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I just finished my sporadic spam-folder check, and once again I am bemused. In addition to the usual offers to "bigger my short d1cck" and one attempt to convince me that I've won a lottery I never entered ("we don't sell tickets, we just use a 'cyber ballot system' to pick a random email address as our yearly winner--because we want to 'reward individuals who spend their time and resources surfing the web'")--oh, and one notice from a bank where I don't have an account, telling me they might have to suspend my account unless I clear up these reports of suspicious activity (read: tell them my credit card number), and quite clearly addressed to ten people besides me *snerk*--I've also received two pieces of blank junk mail. No subject, no text, and no sender either--so it's not even possible to reply to it.

Is this just a preliminary attempt to see which addresses don't bounce, or what? You wouldn't think they'd need to bother with that, right?

It's actually kinda eerie. I feel like it must be a setup for something weird, 'cause if it isn't, I can't explain it at all.
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Lesson of the day:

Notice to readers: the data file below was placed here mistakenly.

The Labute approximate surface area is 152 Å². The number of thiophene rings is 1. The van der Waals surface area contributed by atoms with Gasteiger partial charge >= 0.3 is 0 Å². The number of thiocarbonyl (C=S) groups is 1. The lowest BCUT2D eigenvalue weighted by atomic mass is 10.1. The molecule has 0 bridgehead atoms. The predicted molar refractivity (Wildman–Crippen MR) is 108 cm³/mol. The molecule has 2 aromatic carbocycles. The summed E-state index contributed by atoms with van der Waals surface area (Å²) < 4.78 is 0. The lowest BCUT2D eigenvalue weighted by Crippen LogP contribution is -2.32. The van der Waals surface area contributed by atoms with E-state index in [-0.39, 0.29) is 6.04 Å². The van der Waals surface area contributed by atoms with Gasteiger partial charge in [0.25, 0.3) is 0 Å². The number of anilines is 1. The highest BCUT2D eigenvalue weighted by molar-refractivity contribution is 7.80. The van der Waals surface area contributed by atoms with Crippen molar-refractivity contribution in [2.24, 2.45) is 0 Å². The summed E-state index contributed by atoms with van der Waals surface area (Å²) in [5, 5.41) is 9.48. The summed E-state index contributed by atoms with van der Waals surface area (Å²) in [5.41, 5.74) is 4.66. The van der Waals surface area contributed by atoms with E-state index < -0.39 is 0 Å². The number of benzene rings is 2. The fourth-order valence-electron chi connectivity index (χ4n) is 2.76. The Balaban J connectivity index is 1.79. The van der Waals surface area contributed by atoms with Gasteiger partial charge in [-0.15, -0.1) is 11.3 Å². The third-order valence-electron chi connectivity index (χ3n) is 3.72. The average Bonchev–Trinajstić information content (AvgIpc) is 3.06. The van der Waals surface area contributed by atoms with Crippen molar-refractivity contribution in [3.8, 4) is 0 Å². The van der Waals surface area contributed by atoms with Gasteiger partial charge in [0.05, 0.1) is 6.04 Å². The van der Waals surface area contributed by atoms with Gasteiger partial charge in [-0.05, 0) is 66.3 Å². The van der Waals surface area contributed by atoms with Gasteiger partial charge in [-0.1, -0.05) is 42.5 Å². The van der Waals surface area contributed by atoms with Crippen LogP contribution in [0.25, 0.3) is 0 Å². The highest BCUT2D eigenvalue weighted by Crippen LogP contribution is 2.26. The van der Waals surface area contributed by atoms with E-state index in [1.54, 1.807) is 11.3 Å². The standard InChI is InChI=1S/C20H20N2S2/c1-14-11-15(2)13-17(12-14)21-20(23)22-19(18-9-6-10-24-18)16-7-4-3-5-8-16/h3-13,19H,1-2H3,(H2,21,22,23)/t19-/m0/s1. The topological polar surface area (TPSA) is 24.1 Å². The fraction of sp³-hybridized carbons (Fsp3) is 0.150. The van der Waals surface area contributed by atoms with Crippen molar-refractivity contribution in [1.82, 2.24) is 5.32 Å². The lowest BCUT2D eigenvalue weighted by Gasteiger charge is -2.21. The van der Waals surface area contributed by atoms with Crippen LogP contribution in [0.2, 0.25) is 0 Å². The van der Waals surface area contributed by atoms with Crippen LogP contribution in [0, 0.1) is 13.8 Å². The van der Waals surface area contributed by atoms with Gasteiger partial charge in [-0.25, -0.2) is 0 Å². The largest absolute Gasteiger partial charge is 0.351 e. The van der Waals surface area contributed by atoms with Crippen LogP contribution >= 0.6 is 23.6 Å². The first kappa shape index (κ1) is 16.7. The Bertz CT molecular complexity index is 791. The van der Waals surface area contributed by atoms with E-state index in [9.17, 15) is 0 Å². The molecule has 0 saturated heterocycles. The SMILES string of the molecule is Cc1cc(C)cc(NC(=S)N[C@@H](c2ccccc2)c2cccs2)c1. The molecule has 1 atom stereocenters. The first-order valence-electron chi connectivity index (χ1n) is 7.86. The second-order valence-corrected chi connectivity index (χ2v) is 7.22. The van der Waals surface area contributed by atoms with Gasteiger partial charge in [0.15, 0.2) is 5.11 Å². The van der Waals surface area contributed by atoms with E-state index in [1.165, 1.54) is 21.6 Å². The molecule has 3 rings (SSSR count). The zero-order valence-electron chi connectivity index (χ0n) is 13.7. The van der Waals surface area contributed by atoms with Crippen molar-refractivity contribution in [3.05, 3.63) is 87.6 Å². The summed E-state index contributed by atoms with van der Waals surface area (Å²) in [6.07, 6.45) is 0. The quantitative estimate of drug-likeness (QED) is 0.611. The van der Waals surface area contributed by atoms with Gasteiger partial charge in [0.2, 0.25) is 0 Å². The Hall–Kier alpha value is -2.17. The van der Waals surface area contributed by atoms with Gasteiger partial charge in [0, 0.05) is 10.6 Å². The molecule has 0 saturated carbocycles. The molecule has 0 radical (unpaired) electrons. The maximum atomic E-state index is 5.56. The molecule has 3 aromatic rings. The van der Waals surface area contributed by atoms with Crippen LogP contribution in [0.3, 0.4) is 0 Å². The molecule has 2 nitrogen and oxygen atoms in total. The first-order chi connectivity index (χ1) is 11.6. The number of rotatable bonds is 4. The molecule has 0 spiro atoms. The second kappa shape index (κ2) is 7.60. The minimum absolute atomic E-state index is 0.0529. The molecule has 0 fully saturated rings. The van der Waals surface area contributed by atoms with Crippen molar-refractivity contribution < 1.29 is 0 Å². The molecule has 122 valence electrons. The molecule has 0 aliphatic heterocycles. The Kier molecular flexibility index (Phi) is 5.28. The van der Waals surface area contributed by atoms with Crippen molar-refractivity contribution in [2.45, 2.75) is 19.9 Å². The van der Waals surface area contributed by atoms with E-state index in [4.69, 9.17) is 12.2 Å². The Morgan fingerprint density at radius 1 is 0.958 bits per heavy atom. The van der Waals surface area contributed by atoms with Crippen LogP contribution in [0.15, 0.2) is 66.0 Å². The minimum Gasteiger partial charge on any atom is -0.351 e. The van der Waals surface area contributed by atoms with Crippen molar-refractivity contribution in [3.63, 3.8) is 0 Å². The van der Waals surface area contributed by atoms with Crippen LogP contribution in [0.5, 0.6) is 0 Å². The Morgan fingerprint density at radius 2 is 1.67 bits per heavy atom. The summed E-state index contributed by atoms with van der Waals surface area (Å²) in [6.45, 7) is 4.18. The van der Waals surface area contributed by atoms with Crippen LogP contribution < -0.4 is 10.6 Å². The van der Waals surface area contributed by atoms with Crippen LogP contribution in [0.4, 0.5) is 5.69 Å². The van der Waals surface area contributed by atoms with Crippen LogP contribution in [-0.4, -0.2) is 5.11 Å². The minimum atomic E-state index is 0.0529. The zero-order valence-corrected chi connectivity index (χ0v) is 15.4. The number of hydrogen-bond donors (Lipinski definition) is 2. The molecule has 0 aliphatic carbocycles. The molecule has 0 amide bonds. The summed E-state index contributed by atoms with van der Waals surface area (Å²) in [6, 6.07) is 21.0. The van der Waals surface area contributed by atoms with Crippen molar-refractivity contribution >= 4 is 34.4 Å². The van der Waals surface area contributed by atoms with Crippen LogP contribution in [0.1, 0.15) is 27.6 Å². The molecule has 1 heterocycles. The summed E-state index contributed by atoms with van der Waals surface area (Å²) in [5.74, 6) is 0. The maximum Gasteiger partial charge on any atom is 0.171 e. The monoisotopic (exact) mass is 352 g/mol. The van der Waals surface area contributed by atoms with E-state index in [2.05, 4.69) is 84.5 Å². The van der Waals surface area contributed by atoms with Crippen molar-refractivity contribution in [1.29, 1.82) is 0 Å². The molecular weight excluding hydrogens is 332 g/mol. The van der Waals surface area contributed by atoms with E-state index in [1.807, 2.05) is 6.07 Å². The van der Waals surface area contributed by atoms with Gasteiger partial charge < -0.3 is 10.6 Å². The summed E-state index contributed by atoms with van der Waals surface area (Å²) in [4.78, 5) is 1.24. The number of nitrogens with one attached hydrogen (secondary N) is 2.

When you attempt to buy stamps from a post-office vending machine, and it takes your money and you make your selection and it makes a whirring noise and says THANK YOU but nothing actually drops into the little tray, you may be tempted to thump on the machine in case the stamps got stuck halfway down or something.


Evidently, the USPS takes potential vending-machine vandalism very seriously. As an institution, that is; the individual employees don't seem to take it seriously at all, judging from the truly impressive job they did of ignoring the EARSPLITTING ELECTRONIC SHRIEKS on this occasion. Then again, perhaps that was simply due to their knowledge that it would stop in a few minutes. I, having no such knowledge, was slightly more distressed--plus I wanted my eight bucks back, which evidently required me to stand in line at the counter just to get anyone's attention, and then fill out a form that asked for such things as my nine-digit ZIP code (who the hell knows the last four digits off the top of their head?) and the six-digit serial number of the machine (I looked, and the machine didn't have one. It did have a "#19" on it, so I wrote that down along with the name of the post office branch and hoped for the best.)